When it comes to fine-tuning one’s craft, repetition helps refine weaknesses. For hockey players, even at the professional level, practice is an essential component to create success as individuals and as a collective.  

Rangers defenseman Braden Schneider approaches every practice as an opportunity to refine areas of his game he can improve upon and continue to bolster strengths in his game.  

Schneider boasts the skillset of a two-way defenseman. With a solid 6-foot-3, 211-pound frame, he’s defensive-minded, but has the finesse to create highlight reel-goals like he did against Toronto on Dec. 19. He dedicates time during practice towards improving both aspects of his multifaceted game.

“I think it's just adding little things like that that can help your game,” Schneider said of practice days. “Things that can create more offense, create breakouts better and try to put them into a game. 

“I work a lot on getting shots off quickly,” Schneider continued. “In a game, I don’t want to get my shots blocked. I know I need to work on that, so I always try to make sure I'm moving and try to practice creating a lane to get a shot or a quick sifter through. Also, I’m always working on footwork. I want to be more deceptive in the corners. I try to work in practice a lot on throwing fakes to get out of corners and make plays.” 

Now in his third NHL season, Schneider is still one of the youngest players on the roster at 22. He and rookie winger Will Cuylle have developed a routine of staying out on the ice the longest following the conclusion of practice. Schneider will take reps walking the blueline before launching a shot from the point, Cuylle, whose strength is around the net front, will practice tipping the midair shots into the net or burying a rebound.  

“He's working on his game and getting to the net to try and tip pucks,” Schneider said. “It works out well for me because I'm trying to work on getting pucks to the net so he can do that in games. We like to try and stay out for a little bit extra after practice and work on that stuff together. Then just being the younger guys, we're usually the ones picking up the pucks at the end. We got a good little thing going on there.”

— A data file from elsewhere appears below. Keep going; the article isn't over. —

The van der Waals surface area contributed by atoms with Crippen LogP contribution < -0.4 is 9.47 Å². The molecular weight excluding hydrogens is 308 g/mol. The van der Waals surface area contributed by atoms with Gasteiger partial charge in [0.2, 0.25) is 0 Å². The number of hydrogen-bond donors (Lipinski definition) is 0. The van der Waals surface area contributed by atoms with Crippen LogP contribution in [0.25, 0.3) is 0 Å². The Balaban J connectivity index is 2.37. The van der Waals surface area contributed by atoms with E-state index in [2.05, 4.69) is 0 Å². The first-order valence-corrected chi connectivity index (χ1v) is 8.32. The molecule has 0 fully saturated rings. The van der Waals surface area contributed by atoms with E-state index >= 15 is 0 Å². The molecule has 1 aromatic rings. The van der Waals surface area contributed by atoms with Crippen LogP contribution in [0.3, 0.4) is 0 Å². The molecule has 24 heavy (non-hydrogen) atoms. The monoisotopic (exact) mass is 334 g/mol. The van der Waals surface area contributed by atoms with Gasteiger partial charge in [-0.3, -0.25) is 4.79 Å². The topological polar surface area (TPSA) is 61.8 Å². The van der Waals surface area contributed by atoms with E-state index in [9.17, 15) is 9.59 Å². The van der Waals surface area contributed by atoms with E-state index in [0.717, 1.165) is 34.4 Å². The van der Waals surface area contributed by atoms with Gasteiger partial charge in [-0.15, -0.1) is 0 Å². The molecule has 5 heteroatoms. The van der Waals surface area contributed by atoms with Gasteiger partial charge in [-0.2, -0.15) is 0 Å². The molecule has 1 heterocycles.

And just as important as practice and reps are forcreating success, so is recovery. For Schneider, his post-practice recovery regimen is pretty formulaic, ensuring he maximizes his rest in order to help achieve the best results come game time.  

“After practice, I usually try our cold tub and hot tub stuff for your body,” Schneider said. “I usually do warm first and then cold. Finishing with the cold tub at the end is supposed to be better -- you get more of the effects for recovery. Then, just making sure I have a good meal at home and get my eight hours of rest to be ready for the next day. Usually, we watch some video and stuff of the last game on things that I did wrong or things that I did well, too. 

“Just trying to get better a little bit more each day,” Schneider continued. “You want to make sure that you're mentally prepared for the next one.”